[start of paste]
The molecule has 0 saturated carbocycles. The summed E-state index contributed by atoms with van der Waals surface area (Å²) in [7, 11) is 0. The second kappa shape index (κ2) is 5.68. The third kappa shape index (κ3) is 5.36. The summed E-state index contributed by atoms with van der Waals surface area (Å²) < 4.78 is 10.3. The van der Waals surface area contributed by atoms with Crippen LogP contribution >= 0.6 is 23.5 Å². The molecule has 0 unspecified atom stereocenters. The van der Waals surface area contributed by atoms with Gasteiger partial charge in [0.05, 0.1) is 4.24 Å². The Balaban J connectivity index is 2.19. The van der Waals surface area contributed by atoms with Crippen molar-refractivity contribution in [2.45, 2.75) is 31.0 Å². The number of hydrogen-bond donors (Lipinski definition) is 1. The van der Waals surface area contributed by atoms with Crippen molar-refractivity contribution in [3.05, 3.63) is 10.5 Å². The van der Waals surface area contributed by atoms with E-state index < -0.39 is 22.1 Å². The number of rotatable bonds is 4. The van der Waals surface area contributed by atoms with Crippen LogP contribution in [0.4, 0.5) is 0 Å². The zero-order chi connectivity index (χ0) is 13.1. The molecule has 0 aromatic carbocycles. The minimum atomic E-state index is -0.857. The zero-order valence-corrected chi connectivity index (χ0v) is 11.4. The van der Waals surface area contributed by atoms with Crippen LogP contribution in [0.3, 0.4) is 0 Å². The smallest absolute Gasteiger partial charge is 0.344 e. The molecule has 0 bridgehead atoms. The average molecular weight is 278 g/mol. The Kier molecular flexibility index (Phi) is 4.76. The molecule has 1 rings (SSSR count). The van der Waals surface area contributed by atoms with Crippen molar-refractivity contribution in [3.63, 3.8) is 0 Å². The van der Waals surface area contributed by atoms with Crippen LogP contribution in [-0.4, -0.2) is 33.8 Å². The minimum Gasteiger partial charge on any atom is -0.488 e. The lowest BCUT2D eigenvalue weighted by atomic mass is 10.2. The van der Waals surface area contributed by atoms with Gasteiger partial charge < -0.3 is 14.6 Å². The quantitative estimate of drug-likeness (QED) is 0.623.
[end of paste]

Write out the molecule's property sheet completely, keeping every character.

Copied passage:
The molecule has 0 saturated carbocycles. The summed E-state index contributed by atoms with van der Waals surface area (Å²) in [7, 11) is 0. The second kappa shape index (κ2) is 5.68. The third kappa shape index (κ3) is 5.36. The summed E-state index contributed by atoms with van der Waals surface area (Å²) < 4.78 is 10.3. The van der Waals surface area contributed by atoms with Crippen LogP contribution >= 0.6 is 23.5 Å². The molecule has 0 unspecified atom stereocenters. The van der Waals surface area contributed by atoms with Gasteiger partial charge in [0.05, 0.1) is 4.24 Å². The Balaban J connectivity index is 2.19. The van der Waals surface area contributed by atoms with Crippen molar-refractivity contribution in [2.45, 2.75) is 31.0 Å². The number of hydrogen-bond donors (Lipinski definition) is 1. The van der Waals surface area contributed by atoms with Crippen molar-refractivity contribution in [3.05, 3.63) is 10.5 Å². The van der Waals surface area contributed by atoms with E-state index < -0.39 is 22.1 Å². The number of rotatable bonds is 4. The van der Waals surface area contributed by atoms with Crippen LogP contribution in [0.4, 0.5) is 0 Å². The zero-order chi connectivity index (χ0) is 13.1. The molecule has 0 aromatic carbocycles. The minimum atomic E-state index is -0.857. The zero-order valence-corrected chi connectivity index (χ0v) is 11.4. The van der Waals surface area contributed by atoms with Crippen LogP contribution in [0.3, 0.4) is 0 Å². The smallest absolute Gasteiger partial charge is 0.344 e. The molecule has 0 bridgehead atoms. The average molecular weight is 278 g/mol. The Kier molecular flexibility index (Phi) is 4.76. The molecule has 1 rings (SSSR count). The van der Waals surface area contributed by atoms with Crippen molar-refractivity contribution in [3.63, 3.8) is 0 Å². The van der Waals surface area contributed by atoms with Crippen LogP contribution in [-0.4, -0.2) is 33.8 Å². The minimum Gasteiger partial charge on any atom is -0.488 e. The lowest BCUT2D eigenvalue weighted by atomic mass is 10.2. The van der Waals surface area contributed by atoms with Gasteiger partial charge < -0.3 is 14.6 Å². The quantitative estimate of drug-likeness (QED) is 0.623.